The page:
I haven’t been able to write about politics as much as I would often like. My reasons for doing so have partly been a matter of available time; partly a matter of inner conflict about what’s constructive; but also partly a matter of cowardice. I decided that, when I see something I think is outrageous enough, to say something about it, regardless of whether I have time to make nuanced defenses of that gut reaction. Especially about issues that many people these days are positively terrified of saying anything about, for fear of being called a racist and sexist. Because I think staying quiet creates a climate in which political bullies forge a really malevolent political culture. Reading Mill made me feel like it was my obligation to say at least something about some things, selectively. I still stay quiet about most of it. My opinions would outrage a lot of my natural allies, and I wait because I want to explain them with some nuance before I state them. But until that happens, occasionally I’m going to poke my head out of my shell, utter a few words, and then retract it. It’s imperfect, but right now I can’t think of a better approach.
Jennifer Tejada says
Firstly, thank you for the response. Secondly, I apologize if you were somewhat forced into it. I debated about ignoring, emailing directly or doing a series of Twitter comments. This did feel like a bit of a hijack situation because it was directed at you vs the rest of the podcast yet I commented on the podcast. And pardon the length here. My lack of time usually ends up with longer responses rather than shorter.
Having been away from social media I only have the voices in my immediate circle of influence, and everyone I engage with seems to think, as you do, that it’s outrageous that Aziz Ansari was treated so poorly. So from my perspective more of what needs to be heard is quite different. I’ve been very selective about the articles I read because I am trying this thing where I try to get “raw” news (I know that’s not possible) and form my own opinion – so again, our perspectives are likely very different. I feel like a sheep and particularly so after Trump was elected.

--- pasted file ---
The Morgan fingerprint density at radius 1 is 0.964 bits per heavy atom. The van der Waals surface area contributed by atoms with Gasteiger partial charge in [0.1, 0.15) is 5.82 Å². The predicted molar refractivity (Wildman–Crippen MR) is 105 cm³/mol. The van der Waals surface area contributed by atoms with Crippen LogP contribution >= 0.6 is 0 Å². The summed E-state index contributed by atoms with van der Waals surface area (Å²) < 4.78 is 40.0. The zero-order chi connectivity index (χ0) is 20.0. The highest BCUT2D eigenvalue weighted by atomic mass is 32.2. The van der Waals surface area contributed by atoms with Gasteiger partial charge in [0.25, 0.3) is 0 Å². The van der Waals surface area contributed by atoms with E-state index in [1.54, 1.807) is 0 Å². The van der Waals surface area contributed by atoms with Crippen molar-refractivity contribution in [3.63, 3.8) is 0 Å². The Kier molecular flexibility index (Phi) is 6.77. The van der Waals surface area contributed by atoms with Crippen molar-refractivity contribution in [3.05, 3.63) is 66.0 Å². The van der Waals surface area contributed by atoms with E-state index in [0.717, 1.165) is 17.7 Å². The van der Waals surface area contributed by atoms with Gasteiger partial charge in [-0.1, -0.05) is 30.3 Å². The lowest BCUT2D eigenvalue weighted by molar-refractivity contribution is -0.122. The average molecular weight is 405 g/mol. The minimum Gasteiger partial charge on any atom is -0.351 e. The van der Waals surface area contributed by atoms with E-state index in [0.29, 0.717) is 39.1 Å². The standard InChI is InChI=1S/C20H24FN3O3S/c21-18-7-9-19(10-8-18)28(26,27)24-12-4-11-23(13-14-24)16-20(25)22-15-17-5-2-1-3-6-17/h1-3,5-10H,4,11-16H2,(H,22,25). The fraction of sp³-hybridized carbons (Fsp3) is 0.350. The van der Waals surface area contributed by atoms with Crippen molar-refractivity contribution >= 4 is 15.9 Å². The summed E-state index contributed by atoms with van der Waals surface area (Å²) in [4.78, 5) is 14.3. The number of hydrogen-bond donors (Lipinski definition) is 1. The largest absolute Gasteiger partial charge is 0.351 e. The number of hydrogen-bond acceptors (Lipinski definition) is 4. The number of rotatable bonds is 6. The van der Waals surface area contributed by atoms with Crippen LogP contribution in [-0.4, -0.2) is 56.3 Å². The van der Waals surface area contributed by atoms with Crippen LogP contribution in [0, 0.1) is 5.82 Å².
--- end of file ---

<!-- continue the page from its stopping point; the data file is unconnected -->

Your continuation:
I’m not sure what one should do about this. Frankly, I was hoping you all would have the answers. My personal goal is to try not to engage unless I am able to share in a way that might possibly give a new perspective. I am constantly challenged as to what I should do and how I should do it to be an agent of change. Having young children, my focus remains kindness for now. I fail miserably, often.
You said, “Because I think staying quiet creates a climate in which political bullies forge a really malevolent political culture.”, and I understand that, but I still struggle to see how giving an opposing opinion without proper explanation really helps. Each side has the bully. It isn’t as though no one is saying that what happened is unfair. What no one seems to be saying is that every movement has moments of fits and starts when the element of conscience gets lost and sometimes never gets recovered and ultimately there is collateral damage on all sides as a result. Aziz is collateral damage for those who believe in the movement but still see the wrongness of what happened. They fail to see that it will cut both ways eventually.
That said, given what I have gathered about your political perspective, I would say it is a voice that needs to be shared and I appreciate your inner turmoil about how that happens. You are right, there are limits to how nuanced you can really be given the current way we exchange ideas. For me, staying out of the fray has seemed a little bit like checking out, but I did so because I felt like I was only hurting feelings and creating animosity. It’s probably naïve, but I think we should all abandon Twitter and Facebook, but I digress.
So I guess I said all that to say, carry on. I don’t have a better approach. Thanks for explaining and I see where you are coming from. There is no easy answer, but this podcast is at least one place where you can do a lot more of what Mill talked about which I have always appreciated. You all really are making a difference IMO.
You didn’t have to respond, but you did, and I think that was really nice of you.